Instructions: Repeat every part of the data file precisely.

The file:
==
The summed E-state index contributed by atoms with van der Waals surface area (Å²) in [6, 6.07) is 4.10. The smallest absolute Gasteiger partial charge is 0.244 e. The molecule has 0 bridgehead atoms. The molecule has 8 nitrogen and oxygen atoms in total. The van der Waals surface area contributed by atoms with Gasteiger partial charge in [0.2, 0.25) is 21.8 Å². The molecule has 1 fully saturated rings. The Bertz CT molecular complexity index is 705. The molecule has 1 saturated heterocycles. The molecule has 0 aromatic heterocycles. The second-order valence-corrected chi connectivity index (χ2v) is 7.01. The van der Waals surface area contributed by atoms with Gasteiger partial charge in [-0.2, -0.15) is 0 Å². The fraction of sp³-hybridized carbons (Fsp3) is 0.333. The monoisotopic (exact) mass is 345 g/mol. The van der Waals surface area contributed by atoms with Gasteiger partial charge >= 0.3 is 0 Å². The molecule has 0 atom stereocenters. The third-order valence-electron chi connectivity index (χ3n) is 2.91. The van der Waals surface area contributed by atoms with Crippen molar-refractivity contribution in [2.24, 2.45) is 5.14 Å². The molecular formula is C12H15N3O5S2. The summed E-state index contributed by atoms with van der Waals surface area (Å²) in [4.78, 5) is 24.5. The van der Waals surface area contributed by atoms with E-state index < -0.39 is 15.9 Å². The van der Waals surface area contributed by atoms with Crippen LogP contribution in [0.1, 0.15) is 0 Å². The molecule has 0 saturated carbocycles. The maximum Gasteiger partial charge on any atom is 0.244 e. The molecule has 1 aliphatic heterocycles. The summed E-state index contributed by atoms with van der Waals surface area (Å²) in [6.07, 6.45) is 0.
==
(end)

The summed E-state index contributed by atoms with van der Waals surface area (Å²) in [6, 6.07) is 4.10. The smallest absolute Gasteiger partial charge is 0.244 e. The molecule has 0 bridgehead atoms. The molecule has 8 nitrogen and oxygen atoms in total. The van der Waals surface area contributed by atoms with Gasteiger partial charge in [0.2, 0.25) is 21.8 Å². The molecule has 1 fully saturated rings. The Bertz CT molecular complexity index is 705. The molecule has 1 saturated heterocycles. The molecule has 0 aromatic heterocycles. The second-order valence-corrected chi connectivity index (χ2v) is 7.01. The van der Waals surface area contributed by atoms with Gasteiger partial charge in [-0.2, -0.15) is 0 Å². The fraction of sp³-hybridized carbons (Fsp3) is 0.333. The monoisotopic (exact) mass is 345 g/mol. The van der Waals surface area contributed by atoms with Gasteiger partial charge >= 0.3 is 0 Å². The molecule has 0 atom stereocenters. The third-order valence-electron chi connectivity index (χ3n) is 2.91. The van der Waals surface area contributed by atoms with Crippen molar-refractivity contribution in [2.24, 2.45) is 5.14 Å². The molecular formula is C12H15N3O5S2. The summed E-state index contributed by atoms with van der Waals surface area (Å²) in [4.78, 5) is 24.5. The van der Waals surface area contributed by atoms with E-state index < -0.39 is 15.9 Å². The van der Waals surface area contributed by atoms with Crippen LogP contribution in [0.1, 0.15) is 0 Å². The molecule has 0 saturated carbocycles. The maximum Gasteiger partial charge on any atom is 0.244 e. The molecule has 1 aliphatic heterocycles. The summed E-state index contributed by atoms with van der Waals surface area (Å²) in [6.07, 6.45) is 0.